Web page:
2.11.2009 6:32am
A. Zarkov (mail):
progressoverpeace:

Obama's statement "... my job is to communicate to the American people that the Muslim world is filled with extraordinary people who simply want to live their lives and see their children live better lives."

Does he mean that people who want to live better lives are extraordinary? Or does he mean the Muslim world has extraordinary people, AND has people who want to live better lives. In either case his statement makes little sense.
2.11.2009 6:40am
mls (www):
Note that the Secretary of State did not say that Wilders' statements about Muslims and their faith were wrong. Indeed, one could infer that the reason those statements pose a threat to "public security" is that they are correct.
2.11.2009 6:53am
Richard Aubrey (mail):
This was not a matter of barring somebody for his political views.
The letter said so.
The letter said the Brits are afraid of Muslims.

You'd have thought the Brits would have tried to dress it up, somehow.
Maybe admitting fear was considered necessary. Pretending meant you still had some pride left. A little, but some. That would not be acceptable.
2.11.2009 7:33am
progressoverpeace (mail):
A. Zarkov,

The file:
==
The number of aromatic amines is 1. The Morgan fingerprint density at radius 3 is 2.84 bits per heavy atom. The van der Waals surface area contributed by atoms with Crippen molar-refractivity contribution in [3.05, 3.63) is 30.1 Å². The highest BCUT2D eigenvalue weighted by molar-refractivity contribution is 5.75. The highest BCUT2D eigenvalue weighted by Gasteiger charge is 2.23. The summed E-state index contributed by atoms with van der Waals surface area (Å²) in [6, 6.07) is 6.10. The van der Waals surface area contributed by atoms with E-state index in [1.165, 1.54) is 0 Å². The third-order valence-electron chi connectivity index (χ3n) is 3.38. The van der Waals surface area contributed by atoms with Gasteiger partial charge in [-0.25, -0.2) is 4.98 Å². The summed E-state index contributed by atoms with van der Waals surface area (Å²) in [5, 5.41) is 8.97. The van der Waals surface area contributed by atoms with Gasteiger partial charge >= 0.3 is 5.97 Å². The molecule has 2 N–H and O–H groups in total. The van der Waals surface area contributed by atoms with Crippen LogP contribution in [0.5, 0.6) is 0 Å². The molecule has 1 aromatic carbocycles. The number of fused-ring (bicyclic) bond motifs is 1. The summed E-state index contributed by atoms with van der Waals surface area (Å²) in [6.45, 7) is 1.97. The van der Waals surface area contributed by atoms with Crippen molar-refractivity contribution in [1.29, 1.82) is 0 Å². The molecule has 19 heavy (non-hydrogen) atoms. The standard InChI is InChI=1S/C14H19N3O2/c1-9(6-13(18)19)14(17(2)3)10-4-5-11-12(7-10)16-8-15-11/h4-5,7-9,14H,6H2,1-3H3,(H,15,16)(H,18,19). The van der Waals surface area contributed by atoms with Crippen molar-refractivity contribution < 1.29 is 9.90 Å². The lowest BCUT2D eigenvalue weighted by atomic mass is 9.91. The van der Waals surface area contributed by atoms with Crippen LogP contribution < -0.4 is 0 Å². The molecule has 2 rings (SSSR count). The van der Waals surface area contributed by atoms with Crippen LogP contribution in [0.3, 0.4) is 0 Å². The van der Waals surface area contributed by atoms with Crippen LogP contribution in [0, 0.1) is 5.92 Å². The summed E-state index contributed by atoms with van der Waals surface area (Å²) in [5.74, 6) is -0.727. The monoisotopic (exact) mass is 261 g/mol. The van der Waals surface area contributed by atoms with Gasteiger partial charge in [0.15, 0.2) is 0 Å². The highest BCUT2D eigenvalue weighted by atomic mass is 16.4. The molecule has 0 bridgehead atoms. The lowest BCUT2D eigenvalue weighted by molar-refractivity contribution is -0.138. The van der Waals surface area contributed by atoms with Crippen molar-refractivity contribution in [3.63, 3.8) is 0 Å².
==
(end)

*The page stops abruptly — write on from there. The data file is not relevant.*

I picked the word up from a response at HotAir. Kind of neat word. Pretty ugly system. Welcome to the new world. This is what happens when a society drifts to emotionalism. The left is emotionally driven, not rationally, as BHO so perfectly expressed when he described his criteria for selecting judicial nominees (I'm sure you've seen this, already):


"[W]e need somebody who's got the heart, the empathy, to recognize what it's like to be a young teenage mom. The empathy to understand what it's like to be poor, or African-American, or gay, or disabled, or old. And that's the criteria by which I'm going to be selecting my judges."


Crazy.

Personally, on top of that idiocy, I think that we are seeing a huge increase in global tribalism, and those who built the individualistic states of the West refuse to acknowledge it, officially, though they appease it through our own individualistic mechanisms. The useful idiots found that it is easy to pervert general law with specific anecdotes, citing "Equal Protection", or some other appeal to a sense of individualistic "fairness", which is a death sentence for our legal structure - for any legal structure.

As to the Precedent's Al Arabiya quote, I don't know what his intention was (though it sounds to me as if he's talking for the other side) but I'm fairly sure that he would NEVER say that to an American interviewer - even an American muslim interviewer on American media. I couldn't see it. Any mention of islam, or Indonesia, during the campaign was hate speech, or something.